Mr Blair’s problem with Europe is that its leaders are too responsive to domestic democratic pressures. Heaven knows what British voters think of Turkish accession to the EU: heaven forfend that we should ask them. Because the truth is that Thatcherism was never popular here. It was a bitter pill that we British were persuaded to swallow only when forced to acknowledge how sick our country was. The ‘winter of discontent’, and the long and agonising period of national decline which culminated in that dismal episode, proved the shock to the system necessary to drive us into the arms of a government of whose measures (taken individually) we never approved.

I ought to know. I worked for Margaret Thatcher in the years before she became prime minister, and I was one of her backbench MPs in the years which followed. I doubt there was a single policy among the many measures she brandished on coming to power (and the many more she thought up afterwards) for which a Yes could have been secured in a popular referendum.

Privatisation was never popular. It still isn’t. Cuts in government spending during the early 1980s were hugely unpopular. The fight with the trade unions was popular until it got dirty — during the miners’ strike — whereupon at least half the country started to sympathise with the National Union of Mineworkers. One of Thatcher’s most important (and least remarked) reforms, the heavily discounted sale of council houses, met opposition not only from many tenants and would-be tenants, but from middle-class voters who resented what they saw as the near giving-away of properties to those who lived in them.

It is simply not the case that Margaret Thatcher entered Downing Street with a dispatch box full of policies for which she had obtained the full-hearted consent of the British people. Her policies were sketchy, her intentions obscure and her own personality little loved, and while she was doing what had to be done, her approval ratings were often very low.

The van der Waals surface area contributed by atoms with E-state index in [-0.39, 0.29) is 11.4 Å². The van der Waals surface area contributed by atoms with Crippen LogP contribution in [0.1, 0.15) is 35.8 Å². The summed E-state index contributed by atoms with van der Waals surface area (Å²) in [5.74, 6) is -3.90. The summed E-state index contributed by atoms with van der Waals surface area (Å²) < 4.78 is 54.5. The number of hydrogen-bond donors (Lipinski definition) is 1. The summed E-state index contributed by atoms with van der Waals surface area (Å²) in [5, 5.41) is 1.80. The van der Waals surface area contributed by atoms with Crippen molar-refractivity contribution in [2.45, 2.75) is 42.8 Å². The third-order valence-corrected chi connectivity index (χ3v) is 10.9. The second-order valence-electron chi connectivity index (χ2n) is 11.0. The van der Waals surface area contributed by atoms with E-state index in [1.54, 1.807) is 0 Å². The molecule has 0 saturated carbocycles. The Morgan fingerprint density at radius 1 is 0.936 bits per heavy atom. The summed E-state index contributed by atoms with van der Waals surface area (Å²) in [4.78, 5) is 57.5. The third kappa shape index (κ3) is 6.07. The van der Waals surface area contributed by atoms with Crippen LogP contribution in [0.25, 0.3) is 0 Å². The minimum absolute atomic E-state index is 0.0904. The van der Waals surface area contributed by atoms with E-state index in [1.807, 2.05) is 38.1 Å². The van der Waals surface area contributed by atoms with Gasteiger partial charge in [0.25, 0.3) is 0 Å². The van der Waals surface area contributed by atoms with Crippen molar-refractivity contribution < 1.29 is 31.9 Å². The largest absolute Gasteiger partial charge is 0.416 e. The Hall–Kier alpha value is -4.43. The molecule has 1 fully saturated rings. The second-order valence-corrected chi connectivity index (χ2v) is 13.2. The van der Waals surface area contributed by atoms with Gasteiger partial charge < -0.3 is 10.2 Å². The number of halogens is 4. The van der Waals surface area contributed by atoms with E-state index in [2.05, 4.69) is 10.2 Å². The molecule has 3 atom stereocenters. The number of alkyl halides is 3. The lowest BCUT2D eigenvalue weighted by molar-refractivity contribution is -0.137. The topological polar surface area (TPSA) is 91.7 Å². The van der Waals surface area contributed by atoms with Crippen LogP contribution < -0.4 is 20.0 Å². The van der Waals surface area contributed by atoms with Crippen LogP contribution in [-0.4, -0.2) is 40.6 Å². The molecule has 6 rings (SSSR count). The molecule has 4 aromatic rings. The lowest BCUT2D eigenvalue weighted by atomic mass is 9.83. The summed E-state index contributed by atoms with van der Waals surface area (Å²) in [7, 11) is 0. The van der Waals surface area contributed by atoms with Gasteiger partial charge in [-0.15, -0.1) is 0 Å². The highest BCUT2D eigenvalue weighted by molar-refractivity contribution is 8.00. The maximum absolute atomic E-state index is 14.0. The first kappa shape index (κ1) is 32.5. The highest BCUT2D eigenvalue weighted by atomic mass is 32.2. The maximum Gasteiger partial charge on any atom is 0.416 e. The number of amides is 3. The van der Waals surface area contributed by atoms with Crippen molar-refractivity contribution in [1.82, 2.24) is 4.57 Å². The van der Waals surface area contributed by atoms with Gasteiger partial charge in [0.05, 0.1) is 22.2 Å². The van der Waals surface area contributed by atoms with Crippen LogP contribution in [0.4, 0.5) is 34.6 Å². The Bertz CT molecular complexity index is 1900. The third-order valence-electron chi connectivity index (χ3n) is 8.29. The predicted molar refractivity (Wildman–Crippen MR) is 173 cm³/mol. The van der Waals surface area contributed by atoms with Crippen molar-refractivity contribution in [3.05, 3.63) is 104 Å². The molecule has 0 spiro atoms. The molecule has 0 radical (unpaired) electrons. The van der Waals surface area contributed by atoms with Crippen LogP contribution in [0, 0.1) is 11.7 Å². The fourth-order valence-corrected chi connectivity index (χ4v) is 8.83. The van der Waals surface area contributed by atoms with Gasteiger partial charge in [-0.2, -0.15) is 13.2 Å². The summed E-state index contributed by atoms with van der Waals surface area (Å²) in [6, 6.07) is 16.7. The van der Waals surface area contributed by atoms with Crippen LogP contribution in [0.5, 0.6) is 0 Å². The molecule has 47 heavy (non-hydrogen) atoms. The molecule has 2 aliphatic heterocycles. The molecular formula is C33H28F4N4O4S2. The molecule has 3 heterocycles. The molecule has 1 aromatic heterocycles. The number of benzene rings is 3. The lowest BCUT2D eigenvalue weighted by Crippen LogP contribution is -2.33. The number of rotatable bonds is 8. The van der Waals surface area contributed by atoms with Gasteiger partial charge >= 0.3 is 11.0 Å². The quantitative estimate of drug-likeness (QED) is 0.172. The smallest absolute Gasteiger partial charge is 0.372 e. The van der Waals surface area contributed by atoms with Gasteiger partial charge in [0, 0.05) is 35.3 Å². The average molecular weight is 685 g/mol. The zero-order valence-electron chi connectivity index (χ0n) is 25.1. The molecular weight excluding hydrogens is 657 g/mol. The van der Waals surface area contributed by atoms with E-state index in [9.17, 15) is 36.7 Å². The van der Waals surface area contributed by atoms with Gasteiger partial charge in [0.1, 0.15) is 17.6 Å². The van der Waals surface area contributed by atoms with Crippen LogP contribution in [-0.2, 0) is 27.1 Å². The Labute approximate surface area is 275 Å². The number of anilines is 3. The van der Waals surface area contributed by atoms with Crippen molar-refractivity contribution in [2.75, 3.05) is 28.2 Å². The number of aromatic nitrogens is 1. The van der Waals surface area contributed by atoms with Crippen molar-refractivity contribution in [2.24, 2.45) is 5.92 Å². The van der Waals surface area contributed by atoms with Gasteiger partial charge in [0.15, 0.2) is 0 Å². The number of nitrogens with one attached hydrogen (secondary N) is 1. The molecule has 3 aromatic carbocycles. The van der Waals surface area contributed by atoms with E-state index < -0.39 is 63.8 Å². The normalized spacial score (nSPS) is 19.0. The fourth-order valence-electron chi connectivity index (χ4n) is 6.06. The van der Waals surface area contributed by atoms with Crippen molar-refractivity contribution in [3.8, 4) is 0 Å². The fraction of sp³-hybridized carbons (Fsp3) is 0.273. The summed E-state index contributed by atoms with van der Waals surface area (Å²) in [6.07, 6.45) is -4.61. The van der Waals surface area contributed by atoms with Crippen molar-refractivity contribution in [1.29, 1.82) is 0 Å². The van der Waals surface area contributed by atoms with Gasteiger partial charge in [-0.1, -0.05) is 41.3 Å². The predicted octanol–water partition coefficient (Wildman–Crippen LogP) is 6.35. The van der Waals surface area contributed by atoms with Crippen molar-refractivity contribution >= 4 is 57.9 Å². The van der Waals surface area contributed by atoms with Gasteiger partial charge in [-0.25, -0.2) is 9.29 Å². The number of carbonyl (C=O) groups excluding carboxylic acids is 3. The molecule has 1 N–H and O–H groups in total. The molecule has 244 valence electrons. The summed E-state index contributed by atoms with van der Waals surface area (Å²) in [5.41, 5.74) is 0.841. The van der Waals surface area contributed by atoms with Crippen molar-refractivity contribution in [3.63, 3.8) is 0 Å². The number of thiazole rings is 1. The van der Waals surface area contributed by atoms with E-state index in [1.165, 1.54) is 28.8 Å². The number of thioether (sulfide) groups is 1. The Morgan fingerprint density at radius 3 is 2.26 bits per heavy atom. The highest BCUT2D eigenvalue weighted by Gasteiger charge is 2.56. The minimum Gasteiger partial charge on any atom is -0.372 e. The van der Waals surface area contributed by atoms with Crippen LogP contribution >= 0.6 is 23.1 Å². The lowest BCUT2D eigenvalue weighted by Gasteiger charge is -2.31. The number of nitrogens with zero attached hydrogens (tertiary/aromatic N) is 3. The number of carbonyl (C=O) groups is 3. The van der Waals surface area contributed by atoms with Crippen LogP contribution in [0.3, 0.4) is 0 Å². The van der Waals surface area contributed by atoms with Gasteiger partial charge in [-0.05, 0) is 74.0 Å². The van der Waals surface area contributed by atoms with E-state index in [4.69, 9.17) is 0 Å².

But what we all agreed in 1979 was that Britain wasn’t working. We were quite literally fearful for our future. A sense of national despair hung in the air. Almost nobody — not even the tens of millions who voted Labour at that election — honestly thought the outgoing government had known the answer. We ourselves were unsure of the answer. We turned to a leader who was certain she did.

It is not as bad as that in Germany, or not yet. It was not as bad as that in France, until a week ago. It is fatuous to suppose that the electorate of either country has been ready to turn from a slow but (for many) comfortable decline to embrace the electrotherapy of market liberalisation.

Before they do, France, Germany and the core of the European project need to face their own winters of discontent, their own 1979. This week France must be coming to terms with the truth that her economy is failing whole swaths of her population. Robocop policing is not the answer: jobs are the answer. The arguments may at first be confused but there must in the end be something approaching a national consensus that the entire French political class has failed the nation. This could be the beginning of wisdom.

Matthew Parris is a political columnist of the Times.